The Digital Double Standard
I've been thinking about the economics of all publishing in recent weeks as more and more bad news has come out of medialand. Condé Nast, for instance, announced it was shuttering the print edition of Teen Vogue and cutting back the frequency of many of its glossies (e.g., Architectural Digest and GQ will go from 12 issues per year to 11).
There was also some extreme bad news that came out of the digital-native world: Local news sites DNAinfo and Gothamist (which DNAinfo had acquired only in March) abruptly shut down. But the bottom line there was obscured by some high drama.
The prevailing media narrative was that Joe Ricketts, the sites' billionaire owner (a Trump campaign donor), killed them to punish the company's New York-based journalists after they voted to unionize.
Ricketts also didn't do himself any favors by taking the sites entirely offline without warning, leading some to presume that eight years' worth and tens of thousands of stories had been vindictively deleted; access to the archives has since been restored.
Anger at ham-handed Ricketts aside, the real story there is surely, more or less, what he said it was in his shut-down memo: "DNAinfo is, at the end of the day, a business, and businesses need to be economically successful if they are to endure." Ricketts and his business team just couldn't figure out how to do that.
Really, I wonder how many digital-native publishers have truly figured out how—posturing for investors aside. (Ricketts, I guess, got tired of posturing to himself, telling himself that he could make the business work.)
And here I have to point out another key difference between old- and new-media publishers: The latter are still, circa 2017, generally given a ridiculous amount of leeway (ironically, often by old-media types) when it comes to gauging success.
Or to put it another way, traditional publishers have to demonstrate discipline. Digital natives often have to demonstrate ... something else.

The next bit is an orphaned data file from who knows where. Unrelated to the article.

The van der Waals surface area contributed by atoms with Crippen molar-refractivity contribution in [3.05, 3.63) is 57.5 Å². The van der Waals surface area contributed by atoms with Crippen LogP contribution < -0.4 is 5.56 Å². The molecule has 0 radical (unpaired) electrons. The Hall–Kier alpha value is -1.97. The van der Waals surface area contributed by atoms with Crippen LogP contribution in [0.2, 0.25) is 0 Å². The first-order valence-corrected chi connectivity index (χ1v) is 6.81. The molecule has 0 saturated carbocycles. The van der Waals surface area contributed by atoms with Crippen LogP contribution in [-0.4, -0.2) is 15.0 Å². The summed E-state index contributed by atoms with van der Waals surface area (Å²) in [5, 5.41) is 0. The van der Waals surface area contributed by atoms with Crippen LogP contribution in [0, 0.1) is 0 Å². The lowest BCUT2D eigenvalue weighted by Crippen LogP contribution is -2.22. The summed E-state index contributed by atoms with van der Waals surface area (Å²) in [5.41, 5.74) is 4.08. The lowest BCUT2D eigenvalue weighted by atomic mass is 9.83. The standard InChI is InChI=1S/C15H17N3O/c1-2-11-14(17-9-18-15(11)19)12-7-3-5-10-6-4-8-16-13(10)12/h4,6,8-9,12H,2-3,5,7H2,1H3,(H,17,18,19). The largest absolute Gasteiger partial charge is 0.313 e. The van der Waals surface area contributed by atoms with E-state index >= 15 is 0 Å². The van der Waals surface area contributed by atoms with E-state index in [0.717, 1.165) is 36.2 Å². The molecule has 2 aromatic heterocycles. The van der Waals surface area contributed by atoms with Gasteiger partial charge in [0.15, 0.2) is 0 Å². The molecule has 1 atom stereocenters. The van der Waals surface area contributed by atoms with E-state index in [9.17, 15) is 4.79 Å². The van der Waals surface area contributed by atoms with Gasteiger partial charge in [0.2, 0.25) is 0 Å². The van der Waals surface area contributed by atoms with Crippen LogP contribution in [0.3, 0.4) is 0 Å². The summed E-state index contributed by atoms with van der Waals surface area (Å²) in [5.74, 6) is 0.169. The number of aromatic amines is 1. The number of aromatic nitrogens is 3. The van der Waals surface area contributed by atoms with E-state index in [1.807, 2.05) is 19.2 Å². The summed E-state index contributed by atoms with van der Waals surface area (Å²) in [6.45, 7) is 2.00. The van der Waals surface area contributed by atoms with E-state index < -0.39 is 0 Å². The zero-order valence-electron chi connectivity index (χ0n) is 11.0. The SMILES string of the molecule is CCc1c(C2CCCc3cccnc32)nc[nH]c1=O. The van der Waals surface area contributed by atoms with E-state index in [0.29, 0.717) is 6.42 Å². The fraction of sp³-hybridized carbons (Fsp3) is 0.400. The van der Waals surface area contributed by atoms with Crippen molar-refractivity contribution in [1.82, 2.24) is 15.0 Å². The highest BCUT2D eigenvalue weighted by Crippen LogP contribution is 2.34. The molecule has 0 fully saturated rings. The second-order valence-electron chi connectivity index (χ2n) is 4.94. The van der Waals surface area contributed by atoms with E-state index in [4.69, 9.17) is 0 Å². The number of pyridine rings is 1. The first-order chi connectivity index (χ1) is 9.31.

Consider, for instance, the media narrative that surrounds BuzzFeed. Its aura, such that it is, still has to do with its continuing ability to attract major investment dollars on the way to an anticipated 2018 IPO. The fact that NBC Universal invested $200 million in BuzzFeed in 2015 and then again in 2016—that vote of confidence is what matters, right?
Is BuzzFeed spending all that cash wisely? Who knows. In June, Bloomberg Businessweek's Gerry Smith wrote about the resources BuzzFeed is plowing into video and TV production in a piece headlined "The One Big Reason Why BuzzFeed Needs to Break Into TV." The story's subhead, "The company's future may hinge on whether it can get young viewers to spend 23 minutes watching someone eat a $100 doughnut," basically reveals that reason: BuzzFeed needs to figure out new ways to make lots of money (and simultaneously demonstrate, uh, synergy with its benefactor NBCU).
Because you know that whole native advertising thing that BuzzFeed has been relentlessly hyping for years while disparaging standard banner advertising? In late August, BuzzFeed quietly acknowledged that, yup, it would start accepting good old-fashioned banner ads—including banner ads placed programmatically (as of this writing I'm seeing home-page ads for Kohl's and Verizon).
Shortly after BuzzFeed got its second $200 million infusion from NBC Universal, a BuzzFeed employee told me, "So I guess I don't have to start looking for another job yet." There was the sense, he told me, that all that cash created a cushion that would allow BuzzFeed to continue to figure out its strategy. It "bought time," another BuzzFeeder told me, "and room for error." Until, of course, the IPO and the increased scrutiny that going public brings.
Meanwhile, traditional publishers have zero room for error, and get all kinds of heat for making tough decisions. (If you think Condé Nast is stubbornly clinging to print, you're wrong. The frequency change is about cutting back to profitable issues—yes, print still makes money—and using the savings to continue to grow digital revenue.)
In the end, traditional and digital-native publishers are trying to figure out the exact same things: (1) how to effectively monetize their audiences (the timeless publishing challenge) and (2) how to eke out an existence in a digital advertising ecosystem dominated by the Google-Facebook duopoly. These are existential challenges for every publisher.
For a while, the new kids on the block had us all convinced they'd figured out what the supposed dinosaurs couldn't.
Heading into 2018, I have to ask: Do you still buy that?